Congress enacted the Indian Arts and Crafts Act to bring attention to the fact that many Native Americans rely on their arts and crafts for economic and cultural reasons. The sale of Native American crafts, such as jewelry, provide livelihoods for thousands of indigenous people and brings in more than a billion dollars annually nationwide. These arts and crafts also provide cultural benefits. One Navajo jeweler, Liz wallace, said: “Our arts and crafts give us a really concrete way to stay connected to our culture and our history. All this fake stuff feels  like a very deep personal attack.”

The Sentencing

In October 2018, U.S. District Judge Judith C. Herrera of the District of New Mexico sentenced Nael Ali for violating the Indian Arts and Crafts Act. Ali, who plead guilty, was sentenced to six months imprisonment as well as a $9,000 fine. This sentencing marked the first time in which an individual was sent to jail for violating the Indian Arts and Crafts Act, a milestone made possible by SmartWater technology.


SmartWater serves as a forensic deterrent for more than fraud. Throughout the 21st century, SmartWater has been applied to a vast array of cultural heritage sites, from Shakespeare’s birthplace in Stratford-upon-Avon to Syrian museums threatened by civil conflict. Each SmartWater application strengthens precedent that those who engage in the looting and trafficking of antiquities will be caught and prosecuted, a mission the Antiquities Coalition and the SmartWater Foundation share as partners against cultural racketeering.

T. Albert Fujii is a Research Analyst at the SmartWater Foundation. To learn more about the SmartWater Foundation, visit If you would like to learn more about SmartWater applications for cultural heritage protection, please contact Colette Loll at

For the Promise That Is Culture

On November 7, 2018, the Antiquities Coalition attended the Middle East Institute’s 72nd Annual Gala, which recognizes outstanding contributions to the Middle East. Attendees included an esteemed range of ambassadors and other diplomats, distinguished scholars and professionals, as well as individuals and students interested in Middle Eastern affairs.

This year’s dinner honored two awardees, the American University of Beirut (AUB) and H.E. Huda Alkhamis-Kanoo. AUB received the Issam M. Fares Award for Excellence, which Dr. Fadlo R. Khuri, the 16th president of AUB, accepted on behalf of the academic institution. The venerable university was founded in 1866. Dr. Khuri emphasized that the University is the American University of Beirut, not in Beirut, underscoring the institution’s legacy of contributing to thought leadership throughout and beyond the region.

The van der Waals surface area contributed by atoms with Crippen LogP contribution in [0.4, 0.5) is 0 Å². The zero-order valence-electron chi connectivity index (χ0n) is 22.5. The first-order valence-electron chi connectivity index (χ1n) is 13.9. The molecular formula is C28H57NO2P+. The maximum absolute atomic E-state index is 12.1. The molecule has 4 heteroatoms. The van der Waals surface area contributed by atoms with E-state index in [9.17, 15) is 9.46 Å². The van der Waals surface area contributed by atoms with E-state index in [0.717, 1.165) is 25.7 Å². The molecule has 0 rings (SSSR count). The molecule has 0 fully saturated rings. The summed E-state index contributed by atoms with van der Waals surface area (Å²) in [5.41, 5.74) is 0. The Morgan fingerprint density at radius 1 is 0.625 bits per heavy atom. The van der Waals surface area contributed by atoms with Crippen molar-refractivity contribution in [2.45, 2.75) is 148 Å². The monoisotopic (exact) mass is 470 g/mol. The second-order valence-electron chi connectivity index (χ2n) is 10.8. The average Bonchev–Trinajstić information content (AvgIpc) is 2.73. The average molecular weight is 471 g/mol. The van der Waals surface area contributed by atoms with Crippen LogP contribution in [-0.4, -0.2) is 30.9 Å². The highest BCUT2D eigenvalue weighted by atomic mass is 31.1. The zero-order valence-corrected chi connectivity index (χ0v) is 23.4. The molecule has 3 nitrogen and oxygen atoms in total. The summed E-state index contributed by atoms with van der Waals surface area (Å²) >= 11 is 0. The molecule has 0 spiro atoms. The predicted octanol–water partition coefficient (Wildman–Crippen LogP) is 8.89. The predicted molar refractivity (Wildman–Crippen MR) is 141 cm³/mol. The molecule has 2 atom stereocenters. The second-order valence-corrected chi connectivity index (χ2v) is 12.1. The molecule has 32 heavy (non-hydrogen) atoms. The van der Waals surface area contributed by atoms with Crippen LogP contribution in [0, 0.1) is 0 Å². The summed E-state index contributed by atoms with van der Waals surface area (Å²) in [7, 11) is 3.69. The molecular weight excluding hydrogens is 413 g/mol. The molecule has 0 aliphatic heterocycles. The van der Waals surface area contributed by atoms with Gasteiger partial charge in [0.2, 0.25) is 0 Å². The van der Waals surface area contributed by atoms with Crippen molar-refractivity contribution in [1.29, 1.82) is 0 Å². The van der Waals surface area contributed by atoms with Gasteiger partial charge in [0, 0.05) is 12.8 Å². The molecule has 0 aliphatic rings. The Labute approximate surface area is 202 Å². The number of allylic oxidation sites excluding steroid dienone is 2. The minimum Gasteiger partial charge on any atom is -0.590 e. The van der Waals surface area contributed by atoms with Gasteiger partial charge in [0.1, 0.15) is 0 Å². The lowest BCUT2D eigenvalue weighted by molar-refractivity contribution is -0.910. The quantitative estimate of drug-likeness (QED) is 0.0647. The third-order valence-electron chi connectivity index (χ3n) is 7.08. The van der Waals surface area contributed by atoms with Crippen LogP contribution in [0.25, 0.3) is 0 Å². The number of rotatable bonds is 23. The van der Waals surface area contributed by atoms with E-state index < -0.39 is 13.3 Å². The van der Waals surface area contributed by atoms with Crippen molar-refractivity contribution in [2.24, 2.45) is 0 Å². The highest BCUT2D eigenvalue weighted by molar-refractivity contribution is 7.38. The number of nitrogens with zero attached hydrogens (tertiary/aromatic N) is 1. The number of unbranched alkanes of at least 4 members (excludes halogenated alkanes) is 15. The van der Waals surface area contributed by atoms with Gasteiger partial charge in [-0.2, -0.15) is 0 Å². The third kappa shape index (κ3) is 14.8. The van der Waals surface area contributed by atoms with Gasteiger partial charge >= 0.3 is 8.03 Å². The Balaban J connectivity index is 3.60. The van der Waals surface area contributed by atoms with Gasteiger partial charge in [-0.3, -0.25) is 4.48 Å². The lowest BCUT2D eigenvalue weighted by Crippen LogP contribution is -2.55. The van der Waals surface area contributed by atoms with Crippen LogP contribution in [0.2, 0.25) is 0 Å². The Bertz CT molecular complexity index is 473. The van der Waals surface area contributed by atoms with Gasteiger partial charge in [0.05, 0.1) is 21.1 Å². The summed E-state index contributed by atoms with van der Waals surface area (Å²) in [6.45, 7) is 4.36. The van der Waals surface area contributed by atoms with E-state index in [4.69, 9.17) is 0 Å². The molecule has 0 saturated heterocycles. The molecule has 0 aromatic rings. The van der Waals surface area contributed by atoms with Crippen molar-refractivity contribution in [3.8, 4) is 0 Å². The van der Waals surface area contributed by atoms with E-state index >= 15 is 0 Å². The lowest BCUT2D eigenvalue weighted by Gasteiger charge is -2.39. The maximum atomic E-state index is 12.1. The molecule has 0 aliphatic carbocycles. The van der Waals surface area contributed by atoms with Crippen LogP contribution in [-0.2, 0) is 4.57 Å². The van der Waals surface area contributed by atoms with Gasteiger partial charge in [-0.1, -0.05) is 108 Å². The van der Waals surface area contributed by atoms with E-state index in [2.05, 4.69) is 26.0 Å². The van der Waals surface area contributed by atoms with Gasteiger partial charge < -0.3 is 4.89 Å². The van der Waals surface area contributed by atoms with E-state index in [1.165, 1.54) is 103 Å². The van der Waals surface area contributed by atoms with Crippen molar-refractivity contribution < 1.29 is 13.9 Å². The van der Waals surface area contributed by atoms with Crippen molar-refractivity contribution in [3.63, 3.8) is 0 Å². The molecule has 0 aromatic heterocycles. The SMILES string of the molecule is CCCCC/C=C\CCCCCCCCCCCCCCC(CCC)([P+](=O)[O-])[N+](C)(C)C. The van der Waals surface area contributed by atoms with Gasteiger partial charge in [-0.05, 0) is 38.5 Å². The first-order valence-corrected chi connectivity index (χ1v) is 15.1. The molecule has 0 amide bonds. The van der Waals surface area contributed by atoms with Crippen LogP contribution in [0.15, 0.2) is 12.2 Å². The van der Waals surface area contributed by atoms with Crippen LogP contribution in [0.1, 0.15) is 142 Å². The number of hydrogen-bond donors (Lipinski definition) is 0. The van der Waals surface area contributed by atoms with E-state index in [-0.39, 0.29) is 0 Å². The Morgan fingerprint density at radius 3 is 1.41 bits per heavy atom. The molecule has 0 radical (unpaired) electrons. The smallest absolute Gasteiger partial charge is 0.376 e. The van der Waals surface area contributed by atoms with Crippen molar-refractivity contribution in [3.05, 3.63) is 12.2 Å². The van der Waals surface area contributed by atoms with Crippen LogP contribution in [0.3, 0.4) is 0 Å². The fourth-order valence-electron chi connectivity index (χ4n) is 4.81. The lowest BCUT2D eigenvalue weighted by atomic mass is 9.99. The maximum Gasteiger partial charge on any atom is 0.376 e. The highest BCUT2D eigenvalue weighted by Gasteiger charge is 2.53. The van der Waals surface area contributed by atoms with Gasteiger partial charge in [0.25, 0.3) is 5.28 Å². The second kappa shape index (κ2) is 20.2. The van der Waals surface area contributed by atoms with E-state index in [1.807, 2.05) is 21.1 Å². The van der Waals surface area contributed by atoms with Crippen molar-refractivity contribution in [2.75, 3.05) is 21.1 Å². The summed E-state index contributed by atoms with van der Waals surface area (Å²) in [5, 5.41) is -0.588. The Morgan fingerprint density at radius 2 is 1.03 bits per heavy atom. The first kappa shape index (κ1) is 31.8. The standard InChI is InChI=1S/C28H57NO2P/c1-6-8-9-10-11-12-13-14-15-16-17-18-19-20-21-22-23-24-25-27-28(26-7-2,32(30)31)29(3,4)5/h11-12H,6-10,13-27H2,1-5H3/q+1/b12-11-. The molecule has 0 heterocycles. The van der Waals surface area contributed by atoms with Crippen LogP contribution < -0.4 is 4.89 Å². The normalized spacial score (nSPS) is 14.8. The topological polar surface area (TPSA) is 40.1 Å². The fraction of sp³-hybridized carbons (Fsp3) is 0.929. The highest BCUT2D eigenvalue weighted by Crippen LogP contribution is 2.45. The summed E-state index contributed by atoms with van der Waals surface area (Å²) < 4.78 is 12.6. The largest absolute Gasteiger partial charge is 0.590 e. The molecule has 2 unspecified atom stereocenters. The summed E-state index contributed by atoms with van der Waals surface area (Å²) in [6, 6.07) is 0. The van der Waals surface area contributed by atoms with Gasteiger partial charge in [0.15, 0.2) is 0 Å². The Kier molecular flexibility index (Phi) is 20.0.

H.E. Huda Alkhamis-Kanoo accepted the Visionary Award for her “unquantifiable contribution” to the cultural fabric of the United Arab Emirates, including her appointment to the board of the Abu Dhabi Authority for Culture & Heritage. She has also been a champion of culture outside the Gulf region and has contributed to arts programs in Belgium, France, Italy, Poland, Spain, and beyond, where she has received numerous distinguished awards. Upon accepting MEI’s award, H.E. Huda Alkhamis-Kanoo explained, “I accept this award in the name of all those who believe hope is stronger than fear. For each person who has stood their ground in preservation of our heritage to keep our history intact.” She also accepted the award “for the promise that is culture.”

The Antiquities Coalition is honored to be a close partner and friend of the Middle East Institute, with whom we convene leaders at conferences, roundtables, and other events throughout the year. We thank the Institute for recognizing the fundamental importance of art and cultural heritage in building and maintaining a peaceful, prosperous world.

Looting and Laundering Art, Antiquities, and Financial Crimes

The Illicit Art Trade

From plundering during the Crusades to Napoleon’s loot of Egypt, antiquities have long been symbols of worldliness and status. In today’s world, antiquities have become go-to investments for art consumers and market speculators. However, individuals with certain statuses, including those blacklisted and on sanctions and lists, can use art and antiquities to launder money and commit other financial crimes. Buyers, as well as institutions that facilitate sales and acquisitions, should beware.

Cultural racketeering, the looting and trafficking of art and antiquities, can eliminate paper trails of criminal activity and facilitate a wide range of financial crimes that even includes financing conflicts. Cases of looted and trafficked antiquities continue to make headlines across industries and around the world. Thomas Christ, a board member of the Basel Institute on Governance, told the New York Times, “The art market is an ideal playing ground for money laundering.” Let’s explore in more detail how that is the case.

Examining Art-based Money Laundering